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Indonesia’s Innovative New Way to Fight Deforestation

The Guinness Book of World Records recently named Indonesia as the country with the highest rate of deforestation on the planet. In an effort to combat this environmental destruction and the resulting greenhouse gas emissions, Balikpapan city is now requiring residents who want to apply for a marriage or birth license to plant a tree. City officials see this new program as an innovative way to take on both deforestation and global warming.

Non-governmental organizations, however, are a bit more cautious. “From our perspective, those programs are good for raising public awareness,” Ade Fadli, head of Institutional and Resources Management Department for WALHI/Friends of the Earth Indonesia, told Ethical Traveler. “But it’s not enough to solve the forestry sector problems in Indonesia. Other good initiatives comes from wood farmers, who already plant trees, such as jati (tectona), ulin (Balian), or damar, for preparing wood for their families.”

The areas around Balikpapan city in East Kalimantan province have lost some of their forest cover to deforestation from the mining and timber sectors. According to Global Forest Watch, the country is losing approximately 2 million ha (833,000 acres) of forest every year through legal and illegal logging, clearance for plantations and agricultural estates, and fires.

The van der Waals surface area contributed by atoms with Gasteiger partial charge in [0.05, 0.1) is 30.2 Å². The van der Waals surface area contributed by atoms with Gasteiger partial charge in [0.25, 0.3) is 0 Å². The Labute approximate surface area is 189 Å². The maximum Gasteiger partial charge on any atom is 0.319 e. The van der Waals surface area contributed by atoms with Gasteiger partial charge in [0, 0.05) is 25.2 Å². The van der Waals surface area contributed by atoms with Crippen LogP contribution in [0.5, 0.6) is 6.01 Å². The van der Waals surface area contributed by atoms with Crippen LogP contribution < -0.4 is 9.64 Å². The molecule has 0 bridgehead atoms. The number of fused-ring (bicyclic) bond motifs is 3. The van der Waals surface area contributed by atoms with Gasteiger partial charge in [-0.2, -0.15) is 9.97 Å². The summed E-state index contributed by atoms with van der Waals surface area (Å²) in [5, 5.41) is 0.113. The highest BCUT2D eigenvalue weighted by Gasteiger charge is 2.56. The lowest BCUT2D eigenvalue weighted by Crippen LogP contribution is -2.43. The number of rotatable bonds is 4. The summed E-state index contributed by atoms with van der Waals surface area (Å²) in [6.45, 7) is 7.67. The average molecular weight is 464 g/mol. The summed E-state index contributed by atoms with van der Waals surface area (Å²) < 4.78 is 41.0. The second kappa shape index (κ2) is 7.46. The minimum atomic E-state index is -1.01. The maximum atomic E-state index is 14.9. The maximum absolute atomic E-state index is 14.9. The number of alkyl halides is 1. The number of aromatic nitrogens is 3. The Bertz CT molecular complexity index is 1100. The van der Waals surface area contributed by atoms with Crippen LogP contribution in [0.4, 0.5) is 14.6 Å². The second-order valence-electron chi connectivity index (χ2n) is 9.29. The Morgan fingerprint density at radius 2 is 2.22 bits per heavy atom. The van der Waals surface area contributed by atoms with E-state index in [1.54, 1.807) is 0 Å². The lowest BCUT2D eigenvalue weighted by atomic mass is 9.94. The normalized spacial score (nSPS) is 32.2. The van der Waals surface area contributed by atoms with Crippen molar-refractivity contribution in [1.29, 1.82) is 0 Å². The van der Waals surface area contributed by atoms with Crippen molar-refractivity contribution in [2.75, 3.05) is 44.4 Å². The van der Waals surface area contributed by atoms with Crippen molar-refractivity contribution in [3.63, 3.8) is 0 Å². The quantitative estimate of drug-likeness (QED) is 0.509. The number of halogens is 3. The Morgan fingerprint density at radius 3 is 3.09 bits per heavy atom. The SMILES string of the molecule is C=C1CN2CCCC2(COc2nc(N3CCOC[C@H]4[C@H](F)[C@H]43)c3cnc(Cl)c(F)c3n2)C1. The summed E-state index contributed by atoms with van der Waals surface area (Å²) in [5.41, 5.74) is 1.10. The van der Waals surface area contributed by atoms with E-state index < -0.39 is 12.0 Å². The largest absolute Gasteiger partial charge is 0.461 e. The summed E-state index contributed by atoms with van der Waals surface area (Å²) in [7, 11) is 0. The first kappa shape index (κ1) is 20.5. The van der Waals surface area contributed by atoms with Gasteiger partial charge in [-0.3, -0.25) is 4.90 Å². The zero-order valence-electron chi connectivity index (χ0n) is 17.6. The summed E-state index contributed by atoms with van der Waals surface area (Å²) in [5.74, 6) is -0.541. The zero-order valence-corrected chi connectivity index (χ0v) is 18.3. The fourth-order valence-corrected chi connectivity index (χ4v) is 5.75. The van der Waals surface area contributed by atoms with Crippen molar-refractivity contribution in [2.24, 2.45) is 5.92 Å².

Deforestation has led to increased pollution, flooding, and disease, and the loss of biodiversity and traditional culture for many Indonesians. However, the issue is complicated by economics, as the demand for wood from wood-based industries and to a lesser extent local use far surpasses a forest’s (or forest plantation’s) natural ability to replenish itself. In addition, Indonesia is moving rapidly toward a new system of “regional autonomy” where raising short-term revenue is a top priority, putting intensified pressure on forest resources in many regions.

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